Monday, July 10, 2017

What to Say Next by Julie Buxbaum

ARC, 287 pages
Release Date: July 11, 2017
Published by: Delacorte Press
Read from: July 4-8, 2017
Source: TxLA 2017
For fans of:  Contemporary, Romance, Diversity, Grief, Realistic Fiction, 

     From the New York Times bestselling author of Tell Me Three Things comes a charming and poignant story about two struggling teenagers who find an unexpected connection just when they need it most. For fans of Sophie Kinsella, Jennifer Niven, and Rainbow Rowell.
     Sometimes a new perspective is all that is needed to make sense of the world.
     KIT: I don’t know why I decide not to sit with Annie and Violet at lunch. It feels like no one here gets what I’m going through. How could they? I don’t even understand.
     DAVID: In the 622 days I’ve attended Mapleview High, Kit Lowell is the first person to sit at my lunch table. I mean, I’ve never once sat with someone until now. “So your dad is dead,” I say to Kit, because this is a fact I’ve recently learned about her.
     When an unlikely friendship is sparked between relatively popular Kit Lowell and socially isolated David Drucker, everyone is surprised, most of all Kit and David. Kit appreciates David’s blunt honesty—in fact, she finds it bizarrely refreshing. David welcomes Kit’s attention and her inquisitive nature. When she asks for his help figuring out the how and why of her dad’s tragic car accident, David is all in. But neither of them can predict what they’ll find. Can their friendship survive the truth?


     I can normally finish a book this short in a day or a day and a half. This one took me four days to read because it touched me like no other book. Reading books with this amount of grief wear on me. And sometimes finishing it gets hard.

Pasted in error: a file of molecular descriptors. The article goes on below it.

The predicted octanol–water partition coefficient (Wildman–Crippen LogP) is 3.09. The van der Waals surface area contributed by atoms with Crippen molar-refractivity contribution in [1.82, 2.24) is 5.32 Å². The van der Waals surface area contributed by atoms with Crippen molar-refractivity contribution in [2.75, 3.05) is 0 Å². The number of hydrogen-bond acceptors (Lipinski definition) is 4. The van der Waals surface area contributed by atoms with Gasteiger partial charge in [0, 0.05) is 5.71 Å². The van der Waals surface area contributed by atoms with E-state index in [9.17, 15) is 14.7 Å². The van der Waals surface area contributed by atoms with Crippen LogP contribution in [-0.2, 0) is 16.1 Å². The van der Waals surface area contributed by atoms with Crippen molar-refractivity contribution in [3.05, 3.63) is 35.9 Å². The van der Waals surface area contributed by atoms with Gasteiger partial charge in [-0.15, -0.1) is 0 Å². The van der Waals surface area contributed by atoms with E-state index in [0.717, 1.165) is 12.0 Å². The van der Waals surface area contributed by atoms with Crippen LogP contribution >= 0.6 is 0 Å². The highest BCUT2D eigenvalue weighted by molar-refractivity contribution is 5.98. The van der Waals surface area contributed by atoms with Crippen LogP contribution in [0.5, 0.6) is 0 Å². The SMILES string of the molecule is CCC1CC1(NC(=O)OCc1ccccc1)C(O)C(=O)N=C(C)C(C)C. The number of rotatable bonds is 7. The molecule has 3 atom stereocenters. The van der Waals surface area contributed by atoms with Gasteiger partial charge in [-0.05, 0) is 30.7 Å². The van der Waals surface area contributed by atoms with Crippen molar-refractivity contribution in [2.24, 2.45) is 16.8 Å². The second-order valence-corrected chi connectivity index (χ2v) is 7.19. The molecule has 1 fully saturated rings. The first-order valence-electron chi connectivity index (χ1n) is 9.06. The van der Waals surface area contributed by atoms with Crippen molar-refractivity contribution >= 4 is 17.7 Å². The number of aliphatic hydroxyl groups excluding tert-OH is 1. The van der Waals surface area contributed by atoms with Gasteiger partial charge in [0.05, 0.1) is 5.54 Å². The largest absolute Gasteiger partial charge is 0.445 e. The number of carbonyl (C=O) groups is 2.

"It's nice to sit with someone and not have to think about what to say next."
pg. 31
     David and Kit have not crossed paths much before. Until one day when Kit decides to sit at his lunch table. They end up deciding to figure out all the details about her dad's accident. Neither of them are prepared for what they are going to find. 
"Seriously,' I say and let the no shit pass without comment, even though she knows it's an expreession I do not like. It makes me think of constipation, which maes me think about grunting, my least favorite noise, after squawking and chewing."
pg. 43
                As a character driven reader, I can honestly say the characters were my favorite part. I saw something in all of them that reminded me of myself, but the one I connected with most was a supporting character. I connected most with Lauren, David’s older sister. Not because I was unbelievably cool (although I do think I am sometimes lol) but because I WAS her. I STILL AM her. In case you didn’t know, my sister was once diagnosed with a mild form of autism. To be clearer, the doctors said “they weren’t really sure what [she] has.” As for David, I was thankful that Buxbaum included both points of view because now my sister can see herself in a book.
"They seem to understand that the world is a big, diverse place, and that different is not the same things as scary. It' amazing to me how many people mistake the two."
pg. 48
                The only reason this doesn’t get five stars from me is the plot. Although there is a HUGE plot twist at the end, to me, it seemed like it took way too long to get there. For the book to be less than 300 pages, for most of the book I just felt like there wasn’t much going on. It seemed like it was dragging and as it turns out it was only a span of a couple of days. It just didn’t seem right to me.
"You can't get rid of me that easily,' I say. 'I'm like a bad rash."
pg. 94
                Lastly, I know I really liked a book when I realize that I felt such a wide range of emotions when reading it. With this one, I laughed, I got mad, and I got incredibly sad, complete with an audible gasp. I wasn’t expecting this book to make me do these, but it was a welcome experience. (I have learned my lesson of not reading the synopsis of books by authors that I’ve read and liked before. I saw the cover and was expecting light and fluffy like Tell Me Three Things smh lol)
"What if we all jumped out of out of our boxes and chewed up our stupid labels? Who would we discover?"
pg. 160
                This book was not what I was expecting, but in a good way. I wish it had ended a different way, but for the most part, it was still a great book. I remember merely liking her other book, so this one really snuck up on me. I’m super interested in what she comes up with next. 
Overall, I give this


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